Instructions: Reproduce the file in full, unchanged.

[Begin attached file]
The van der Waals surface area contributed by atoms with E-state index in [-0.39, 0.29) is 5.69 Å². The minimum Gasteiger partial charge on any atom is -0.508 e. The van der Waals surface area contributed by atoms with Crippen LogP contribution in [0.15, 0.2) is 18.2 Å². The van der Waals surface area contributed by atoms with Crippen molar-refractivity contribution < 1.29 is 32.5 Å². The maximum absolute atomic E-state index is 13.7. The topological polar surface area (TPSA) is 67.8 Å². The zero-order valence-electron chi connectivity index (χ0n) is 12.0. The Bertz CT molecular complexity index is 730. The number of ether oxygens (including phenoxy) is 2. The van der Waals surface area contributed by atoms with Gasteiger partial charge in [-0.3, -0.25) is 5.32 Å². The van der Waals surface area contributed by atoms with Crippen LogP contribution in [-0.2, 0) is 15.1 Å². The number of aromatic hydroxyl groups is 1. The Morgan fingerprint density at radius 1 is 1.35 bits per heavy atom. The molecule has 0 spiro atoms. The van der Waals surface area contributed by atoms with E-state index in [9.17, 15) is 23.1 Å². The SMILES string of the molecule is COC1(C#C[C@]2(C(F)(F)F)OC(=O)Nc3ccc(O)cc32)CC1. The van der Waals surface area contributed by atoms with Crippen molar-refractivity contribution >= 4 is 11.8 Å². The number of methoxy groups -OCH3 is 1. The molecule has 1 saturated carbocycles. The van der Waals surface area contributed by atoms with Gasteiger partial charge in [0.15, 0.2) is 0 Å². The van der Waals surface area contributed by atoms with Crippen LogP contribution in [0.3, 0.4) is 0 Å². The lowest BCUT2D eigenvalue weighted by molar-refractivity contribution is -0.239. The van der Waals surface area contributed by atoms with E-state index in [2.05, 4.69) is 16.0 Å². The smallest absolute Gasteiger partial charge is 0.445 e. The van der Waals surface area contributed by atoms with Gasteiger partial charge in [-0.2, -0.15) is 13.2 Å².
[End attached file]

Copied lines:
The van der Waals surface area contributed by atoms with E-state index in [-0.39, 0.29) is 5.69 Å². The minimum Gasteiger partial charge on any atom is -0.508 e. The van der Waals surface area contributed by atoms with Crippen LogP contribution in [0.15, 0.2) is 18.2 Å². The van der Waals surface area contributed by atoms with Crippen molar-refractivity contribution < 1.29 is 32.5 Å². The maximum absolute atomic E-state index is 13.7. The topological polar surface area (TPSA) is 67.8 Å². The zero-order valence-electron chi connectivity index (χ0n) is 12.0. The Bertz CT molecular complexity index is 730. The number of ether oxygens (including phenoxy) is 2. The van der Waals surface area contributed by atoms with Gasteiger partial charge in [-0.3, -0.25) is 5.32 Å². The van der Waals surface area contributed by atoms with Crippen LogP contribution in [-0.2, 0) is 15.1 Å². The number of aromatic hydroxyl groups is 1. The Morgan fingerprint density at radius 1 is 1.35 bits per heavy atom. The molecule has 0 spiro atoms. The van der Waals surface area contributed by atoms with E-state index in [9.17, 15) is 23.1 Å². The SMILES string of the molecule is COC1(C#C[C@]2(C(F)(F)F)OC(=O)Nc3ccc(O)cc32)CC1. The van der Waals surface area contributed by atoms with Crippen molar-refractivity contribution >= 4 is 11.8 Å². The number of methoxy groups -OCH3 is 1. The molecule has 1 saturated carbocycles. The van der Waals surface area contributed by atoms with Gasteiger partial charge in [0.15, 0.2) is 0 Å². The van der Waals surface area contributed by atoms with Crippen LogP contribution in [0.3, 0.4) is 0 Å². The lowest BCUT2D eigenvalue weighted by molar-refractivity contribution is -0.239. The van der Waals surface area contributed by atoms with E-state index in [2.05, 4.69) is 16.0 Å². The smallest absolute Gasteiger partial charge is 0.445 e. The van der Waals surface area contributed by atoms with Gasteiger partial charge in [-0.2, -0.15) is 13.2 Å².